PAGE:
The transfiguration of Jesus is recorded in the gospel accounts in Matthew 17:1-9; Mark 9:2-10; and Luke 9:28-36. However, the only eyewitness account of this event recorded for us is rather brief – “For we did not follow cunningly devised fables when we made known to you the power and coming of our Lord Jesus Christ, but were eyewitnesses of His majesty. For He received from God the Father honor and glory when such a voice came to Him from the Excellent Glory: ‘This is My beloved Son, in whom I am well pleased.’ And we heard this voice which came from heaven when we were with Him on the holy mountain” (2 Peter 1:16-18). Our study here will draw information from all these accounts without always citing specific verses or peculiarities in each writer’s account. [It is worth noting, though, that, while Matthew and Mark record this event’s having taken place “after six days” (Matthew 17:1; Mark 9:2), Luke says, “about eight days after” (Luke 9:28). There is no discrepancy; Luke simply includes the day the previous words were spoken, as well as the day of the transfiguration itself.] So much could be said of this amazing event in the life of Jesus, but here are just a few observations:

It was a magnificent occasion. Matthew and Mark both use the Greek word metamorphoo, meaning to change, transform, or alter. Luke simply says His appearance was altered, using the Greek word heteros, meaning something is different, altered, other, or another. Some suspect the texts indicate Jesus as changed back into some measure of His pre-incarnate heavenly glory. While this is possible, we cannot be certain. But, we may be certain that this occasion was absolutely magnificent. All three writers use (by inspiration) various terminology to describe that which, to finite human minds, is in a very real way indescribable. Mark’s account (like so much of the book of Mark) reminds us of a child breathlessly recalling some incredible event: “He was transfigured before them. His clothes became shining, exceedingly white, like snow, such as no launderer on earth can whiten them” (Mark 9:2,3). Years later, Peter would recall that day, telling Christians how they “were eyewitnesses of His majesty” (2 Peter 1:16).

It was a teaching occasion. After Jesus refused to be made an earthly king (John 6:15) and spoke of His impending death in Jerusalem (Matthew 16:21- 23), Jesus’ disciples (perhaps Peter especially) must have felt rather confused and/or discouraged. The disciples’ hopes had likely taken some heavy damage, but the transfiguration assured them again that Jesus is God’s Son, as well as reinforcing that His kingdom is not an earthly one, nor does it depend upon human acceptance or alliance. The transfiguration taught them that, though often rejected by men, Jesus assuredly was not rejected by the Father.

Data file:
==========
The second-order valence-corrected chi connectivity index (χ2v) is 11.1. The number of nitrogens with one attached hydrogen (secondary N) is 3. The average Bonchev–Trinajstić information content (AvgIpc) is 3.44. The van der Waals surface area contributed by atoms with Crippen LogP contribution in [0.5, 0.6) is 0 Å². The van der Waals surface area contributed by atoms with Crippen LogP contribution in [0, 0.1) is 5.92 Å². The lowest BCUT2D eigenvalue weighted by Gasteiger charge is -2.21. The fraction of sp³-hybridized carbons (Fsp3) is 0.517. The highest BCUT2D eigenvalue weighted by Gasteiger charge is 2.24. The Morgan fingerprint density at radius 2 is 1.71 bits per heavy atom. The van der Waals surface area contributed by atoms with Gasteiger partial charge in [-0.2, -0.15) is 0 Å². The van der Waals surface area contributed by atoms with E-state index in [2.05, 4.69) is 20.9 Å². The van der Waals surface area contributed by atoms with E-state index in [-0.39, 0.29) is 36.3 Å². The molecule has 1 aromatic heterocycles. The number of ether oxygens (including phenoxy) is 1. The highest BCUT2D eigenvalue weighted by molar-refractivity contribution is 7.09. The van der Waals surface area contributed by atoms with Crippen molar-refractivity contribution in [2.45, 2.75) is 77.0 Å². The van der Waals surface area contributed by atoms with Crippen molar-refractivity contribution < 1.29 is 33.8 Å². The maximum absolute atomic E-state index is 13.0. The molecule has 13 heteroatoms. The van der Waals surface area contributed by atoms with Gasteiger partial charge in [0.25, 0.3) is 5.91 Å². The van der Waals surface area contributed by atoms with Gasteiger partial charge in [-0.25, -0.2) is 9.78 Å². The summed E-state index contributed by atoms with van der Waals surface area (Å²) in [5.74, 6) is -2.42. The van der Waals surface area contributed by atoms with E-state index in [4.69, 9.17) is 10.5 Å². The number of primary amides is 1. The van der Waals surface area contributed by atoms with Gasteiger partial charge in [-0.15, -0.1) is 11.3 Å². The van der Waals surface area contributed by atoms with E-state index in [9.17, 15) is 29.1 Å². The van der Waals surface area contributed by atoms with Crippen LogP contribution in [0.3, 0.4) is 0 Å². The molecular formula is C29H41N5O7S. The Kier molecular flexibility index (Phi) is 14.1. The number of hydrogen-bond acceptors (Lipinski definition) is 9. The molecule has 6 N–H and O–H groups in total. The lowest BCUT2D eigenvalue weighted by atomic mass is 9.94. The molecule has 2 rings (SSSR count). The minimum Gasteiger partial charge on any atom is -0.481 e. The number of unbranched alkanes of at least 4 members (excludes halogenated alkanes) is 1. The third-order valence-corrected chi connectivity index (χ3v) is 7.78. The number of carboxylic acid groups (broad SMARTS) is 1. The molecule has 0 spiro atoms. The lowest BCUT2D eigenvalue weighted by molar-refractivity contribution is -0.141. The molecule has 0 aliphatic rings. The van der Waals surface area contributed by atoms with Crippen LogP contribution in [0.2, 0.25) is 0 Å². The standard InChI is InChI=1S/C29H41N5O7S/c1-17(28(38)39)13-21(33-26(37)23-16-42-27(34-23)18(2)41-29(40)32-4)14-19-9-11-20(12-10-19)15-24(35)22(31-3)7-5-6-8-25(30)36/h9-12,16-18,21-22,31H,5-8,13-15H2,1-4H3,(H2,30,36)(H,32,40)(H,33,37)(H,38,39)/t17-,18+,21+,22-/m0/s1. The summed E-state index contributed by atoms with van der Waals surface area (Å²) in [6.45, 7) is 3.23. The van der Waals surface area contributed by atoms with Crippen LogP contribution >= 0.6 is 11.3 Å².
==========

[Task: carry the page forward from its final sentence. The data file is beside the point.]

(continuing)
It was a transitional occasion. Moses and Elijah appeared at the scene and talked with Jesus. Peter, not knowing what to say, suggested building a tabernacle each for Moses, Elijah, and Jesus. Then the Father spoke from heaven, “This is My beloved Son. Hear Him!” (Mark 9:7). The men fell on their faces, but Jesus came to them, telling them not to fear; when they looked up, they saw only Jesus. The lesson being taught was that Jesus is preeminent. Moses and Elijah represented the law and the prophets. To a Jew, “the law and the prophets” would represent the entire Mosaic covenant (see Matthew 22:40; Acts 24:14; etc.). As Jesus had announced His mission to fulfill the Law of Moses (Matthew 5:17,18), the Father announced at the transfiguration both the superiority and authority of Jesus over all the law and prophets. The Father made it clear: they were transitioning from Moses’ law to the law of God’s beloved Son.

Only Luke tells how Jesus, Moses, and Elijah “spoke of His decease which He was about to accomplish at Jerusalem” (Luke 9:31). The Greek word translated “decease” is exodos, which Bible students will recognize as similar to the English word “exodus.” At the transfiguration, the transition from Moses’ law to Jesus’ law is nearing completion. As Moses led the Israelite “exodus” from Egypt, so Jesus soon would die, rise from the dead, and ascend back into heaven, leading the true “exodus” for all mankind from the slavery of sin into the freedom found only in Him. What a magnificent occasion, both for them and us, and what great teaching it holds for all!

— Chad Dollahite